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Research Project: Biological Control and Integrated Management of Invasive Arthropod Pests from Europe, Asia, and Africa

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Title: The Tabanidae (Diptera) of the Greek islands and Cyprus: An annotated checklist with remarks on ecology, zoogeography, and new records on the East Mediterranean fauna

item MULLER, GUNTER - Hadassah-Hebrew University Medical School
item PROZOROV, ALEXEY - University Of Sciences
item TRAORE, MOHAMED - University Of Sciences
item REGAY, EDITA - University Of Sciences
item Hogsette, Jerome - Jerry
item Kline, Daniel - Dan
item CHASKOPOULOU, ALEXANDRA - European Biological Control Laboratory (EBCL)
item VOLKOVA, JULIA - Ulyanovsk State University
item DIARRA, RABIATOU - University Of Sciences
item PETRANY, GERGELY - University Of Sciences
item SCHNEIDER, TOM - Retired Non ARS Employee
item BECK, ROBERT - Retired Non ARS Employee
item IGNATEV, NIKOLAI - Institute For Entomology - Czech Republic
item YAKOVLEV, ROMAN - Altai State University
item CUI, LIWANG - University Of South Florida
item SCHLEIN, YOSEF - Hebrew University

Submitted to: Ecologica Montenegrina
Publication Type: Peer Reviewed Journal
Publication Acceptance Date: 10/4/2023
Publication Date: 10/6/2023
Citation: Muller, G., Prozorov, A.M., Traore, M.M., Regay, E., Hogsette, Jr, J.A., Kline, D.L., Chaskopoulou, A., Volkova, J., Diarra, R., Petrany, G., Schneider, T., Beck, R.H., Ignatev, N., Yakovlev, R.V., Cui, L., Schlein, Y. 2023. The Tabanidae (Diptera) of the Greek islands and Cyprus: An annotated checklist with remarks on ecology, zoogeography, and new records on the East Mediterranean fauna. Ecologica Montenegrina. 67:45-65.

Interpretive Summary: Monitoring the distribution of insect species is of major importance for detecting and managing invasive species in a timely manner. Regularly updating distribution maps can help inform where management strategies should be applied for effectively controlling the spread and abundance of invasive insect pests. This study focused on updating the distribution of horse flies in the East-Mediterranean basin with a focus on Greek islands and Cyprus. Horse flies are known to mechanically transmit a variety of pathogens that may result in infectious, life threatening diseases to livestock, wild mammals and people. In addition, when present in large numbers, horse flies inflict persistent and painful bites, which can considerably irritate grazing animals, leading to weight loss and decreased milk production. This study produced new knowledge on the distribution of horse flies. The most interesting novel findings in this study are the detection of four horse fly species recorded for the first time in Europe. The newly detected species are efficient vectors for pathogens affecting the health and productivity of livestock and they deserve special attention in future surveys as potential invasive species in Europe.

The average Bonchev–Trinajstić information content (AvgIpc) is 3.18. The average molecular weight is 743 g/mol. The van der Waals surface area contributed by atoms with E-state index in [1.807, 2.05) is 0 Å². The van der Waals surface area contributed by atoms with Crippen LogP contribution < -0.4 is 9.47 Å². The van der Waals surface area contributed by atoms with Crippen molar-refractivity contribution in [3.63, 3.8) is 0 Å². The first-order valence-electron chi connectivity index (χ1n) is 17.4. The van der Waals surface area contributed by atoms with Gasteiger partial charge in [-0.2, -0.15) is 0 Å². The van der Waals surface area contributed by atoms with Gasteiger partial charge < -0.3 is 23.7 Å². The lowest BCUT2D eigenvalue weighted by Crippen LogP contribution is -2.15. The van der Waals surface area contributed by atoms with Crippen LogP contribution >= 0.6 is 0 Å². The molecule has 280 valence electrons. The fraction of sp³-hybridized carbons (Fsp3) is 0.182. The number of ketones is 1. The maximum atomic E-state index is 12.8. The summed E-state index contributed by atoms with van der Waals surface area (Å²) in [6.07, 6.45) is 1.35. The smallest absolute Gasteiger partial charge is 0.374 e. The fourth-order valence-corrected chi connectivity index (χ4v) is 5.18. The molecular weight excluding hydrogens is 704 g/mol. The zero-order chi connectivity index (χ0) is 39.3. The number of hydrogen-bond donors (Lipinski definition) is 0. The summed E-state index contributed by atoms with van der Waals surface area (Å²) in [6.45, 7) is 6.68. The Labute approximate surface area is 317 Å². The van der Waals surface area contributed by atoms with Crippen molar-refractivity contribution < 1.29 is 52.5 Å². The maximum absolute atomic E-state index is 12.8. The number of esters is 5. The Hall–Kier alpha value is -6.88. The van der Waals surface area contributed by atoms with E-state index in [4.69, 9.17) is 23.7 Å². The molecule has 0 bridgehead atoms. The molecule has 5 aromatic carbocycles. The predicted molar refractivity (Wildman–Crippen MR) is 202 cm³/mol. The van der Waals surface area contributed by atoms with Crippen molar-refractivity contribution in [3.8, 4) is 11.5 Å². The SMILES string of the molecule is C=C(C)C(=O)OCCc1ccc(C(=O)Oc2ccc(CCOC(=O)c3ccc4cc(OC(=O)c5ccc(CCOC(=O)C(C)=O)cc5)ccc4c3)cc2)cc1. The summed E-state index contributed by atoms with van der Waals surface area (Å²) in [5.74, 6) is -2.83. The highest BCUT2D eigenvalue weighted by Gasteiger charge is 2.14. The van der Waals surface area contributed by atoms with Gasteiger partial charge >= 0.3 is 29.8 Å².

Technical Abstract: The horse fly fauna of the East Mediterranean is poorly known and, in some geographical areas, has not been studied for decades. The present study summarizes the results of tabanid collections performed over 30 years in the Greek islands (the Cyclades, Dodecanese, North Aegean and Crete) and Cyprus. In total, 18 species were known from the study territory. The present study reports an additional 10 species. Previously, only 1 horsefly species was known from the Dodecanese islands, 1 from the North Aegean islands, and 2 from the Cyclades. This study has raised the number of species to 6, 7, and 9, respectively. The combined taxa for the three island groups have increased from 4 to 17 species. Specifically, the number of species has increased from 3 to 7 in Crete and from 11 to 19 in Cyprus. Additionally, we report 1 new record from the Greek mainland, 1 from the Levantine region, 2 from Lebanon, and 2 from Israel. Four Afrotropical–Palearctic vector species: Atylotus agrestis (Wiedemann, 1828); Tabanus gratus Löw, 1858b; Tabanus sufis Jaennicke, 1867; and Tabanus taeniola Palisot de Beauvois, 1806; are recorded for the first time from Cyprus, and A. agrestis from southern Italy. Their status as invasive species in Europe is discussed, and the four species are illustrated.